John Swinney: It would be "daft" to force pupils into subjects they don't like
"Let’s have the curriculum driven by young people and what they’re interested in, rather than by what old duffers like me are interested in" the Cabinet Secretary for Education said
John Swinney has said that it would be “daft” to make senior high school pupils take subjects in which that have no interest.
The Cabinet Secretary for Education warned the “logic” of the recent Education and Skills Committee report into the narrowing of subject choices would risk “alienating” pupils.
He said: “I fear that the logic of that (report) is that young people will be required to do subjects in which they have no interest. And if we agree to that, then we are daft.”
Swinney made the comments during a Holyrood fringe event at the SNP party conference.
The Cabinet Secretary was speaking on the topic of social mobility and the role of the education system in helping people overcome disadvantage to achieve success in life.
He said that he “completely accepts” that poverty is a “barrier” both to learning and to later success in the workplace and said that the Government has to “tackle it aggressively” to ensure school pupils achieve.
But Swinney said that schools offering different types of classes which pupils may find more engaging is a solution to overcoming those barriers.
Taking the example of the Farmer Jones Academy project that offers pupils in the north of Scotland training in agricultural business skills, Swinney said that offering non-traditional classes engages pupils who would otherwise struggle.
He said: “What that showed to me is that if you make learning relevant to young people then you’ll overcome all those barriers. It’ll just go away.”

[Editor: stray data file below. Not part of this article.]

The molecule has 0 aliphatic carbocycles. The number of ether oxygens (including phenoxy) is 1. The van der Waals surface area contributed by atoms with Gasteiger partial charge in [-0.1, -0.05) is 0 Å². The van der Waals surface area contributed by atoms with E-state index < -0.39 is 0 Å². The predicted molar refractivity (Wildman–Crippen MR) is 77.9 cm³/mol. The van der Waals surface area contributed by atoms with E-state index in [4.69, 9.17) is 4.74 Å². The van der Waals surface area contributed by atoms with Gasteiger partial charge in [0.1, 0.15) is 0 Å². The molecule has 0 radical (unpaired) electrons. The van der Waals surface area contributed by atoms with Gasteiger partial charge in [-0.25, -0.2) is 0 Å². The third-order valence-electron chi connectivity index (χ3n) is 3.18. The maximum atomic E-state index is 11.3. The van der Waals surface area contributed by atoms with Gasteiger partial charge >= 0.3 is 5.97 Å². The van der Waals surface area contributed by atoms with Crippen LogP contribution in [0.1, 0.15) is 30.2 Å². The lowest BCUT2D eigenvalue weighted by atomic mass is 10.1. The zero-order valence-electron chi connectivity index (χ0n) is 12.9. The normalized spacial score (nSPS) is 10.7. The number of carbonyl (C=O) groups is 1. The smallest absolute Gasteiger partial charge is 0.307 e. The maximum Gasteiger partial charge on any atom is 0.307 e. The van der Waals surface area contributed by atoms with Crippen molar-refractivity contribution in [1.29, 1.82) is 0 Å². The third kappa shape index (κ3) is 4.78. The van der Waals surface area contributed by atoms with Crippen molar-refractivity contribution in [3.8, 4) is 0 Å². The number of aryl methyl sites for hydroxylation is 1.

Of the pupils taking part in the project, Swinney said: “They’re excited and engaged, these young people, who the deputy head teacher was telling me were likely to be disengaged by what one might call a ‘traditional curriculum’.”
He went on to say: “If we’re not careful, then we’ll alienate young people by doing things they don’t find interesting.
“So let’s have the curriculum driven by young people and what they’re interested in, rather than by what old duffers like me are interested in.
“That’s the crucial debate.”
The fringe event where Swinney made his comments was titled ‘Social Mobility: how business can bridge the class divide’.
Other panellists included MP for Dundee West, Chris Law as well as Pauline Hawkes-Bunyan of the Investment Association.
Chaired by Holyrood managing editor Mandy Rhodes, discussion centred on widening access to careers in financial services to people from working class backgrounds.
Hawkes-Bunyan spoke of the “taboo” of class in the context of diversity initiatives by employers.
Speaking from her own experience as the first in her family to attend university, she said: “financial services just wasn’t promoted to me as a career option.''
Law said that his “unlikely” family background of being raised by a single mother who was a small business owner made him highly aware of a “class divide” in the industry.
One solution proposed by panellists included encouraging employers not to focus on school grades when going through the hiring process.
Swinney warned of “the dangers of a system only driven by grades” and said: “the more schools can nurture and support pupils in knowing what the workplace will require the better.”
16/10/2019: The article was amended to correct the name of the Education and Skills committee